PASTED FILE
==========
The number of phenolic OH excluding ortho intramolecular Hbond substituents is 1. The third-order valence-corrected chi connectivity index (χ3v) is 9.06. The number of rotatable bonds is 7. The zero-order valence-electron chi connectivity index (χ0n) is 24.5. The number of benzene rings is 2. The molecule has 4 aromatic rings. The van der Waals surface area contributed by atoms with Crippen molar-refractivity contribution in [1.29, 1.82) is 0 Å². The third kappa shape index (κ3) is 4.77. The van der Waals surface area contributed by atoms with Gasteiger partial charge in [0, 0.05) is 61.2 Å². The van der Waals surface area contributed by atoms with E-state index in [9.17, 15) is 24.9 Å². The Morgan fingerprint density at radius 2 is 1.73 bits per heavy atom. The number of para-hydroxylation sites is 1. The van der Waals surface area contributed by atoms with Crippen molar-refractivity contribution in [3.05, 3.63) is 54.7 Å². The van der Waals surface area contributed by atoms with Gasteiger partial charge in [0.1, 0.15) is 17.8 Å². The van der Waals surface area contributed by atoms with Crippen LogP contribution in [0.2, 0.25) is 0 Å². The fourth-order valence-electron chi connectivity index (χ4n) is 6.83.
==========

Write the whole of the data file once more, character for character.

The number of phenolic OH excluding ortho intramolecular Hbond substituents is 1. The third-order valence-corrected chi connectivity index (χ3v) is 9.06. The number of rotatable bonds is 7. The zero-order valence-electron chi connectivity index (χ0n) is 24.5. The number of benzene rings is 2. The molecule has 4 aromatic rings. The van der Waals surface area contributed by atoms with Crippen molar-refractivity contribution in [1.29, 1.82) is 0 Å². The third kappa shape index (κ3) is 4.77. The van der Waals surface area contributed by atoms with Gasteiger partial charge in [0, 0.05) is 61.2 Å². The van der Waals surface area contributed by atoms with E-state index in [9.17, 15) is 24.9 Å². The Morgan fingerprint density at radius 2 is 1.73 bits per heavy atom. The number of para-hydroxylation sites is 1. The van der Waals surface area contributed by atoms with Crippen molar-refractivity contribution in [3.05, 3.63) is 54.7 Å². The van der Waals surface area contributed by atoms with Gasteiger partial charge in [0.1, 0.15) is 17.8 Å². The van der Waals surface area contributed by atoms with Crippen LogP contribution in [0.2, 0.25) is 0 Å². The fourth-order valence-electron chi connectivity index (χ4n) is 6.83.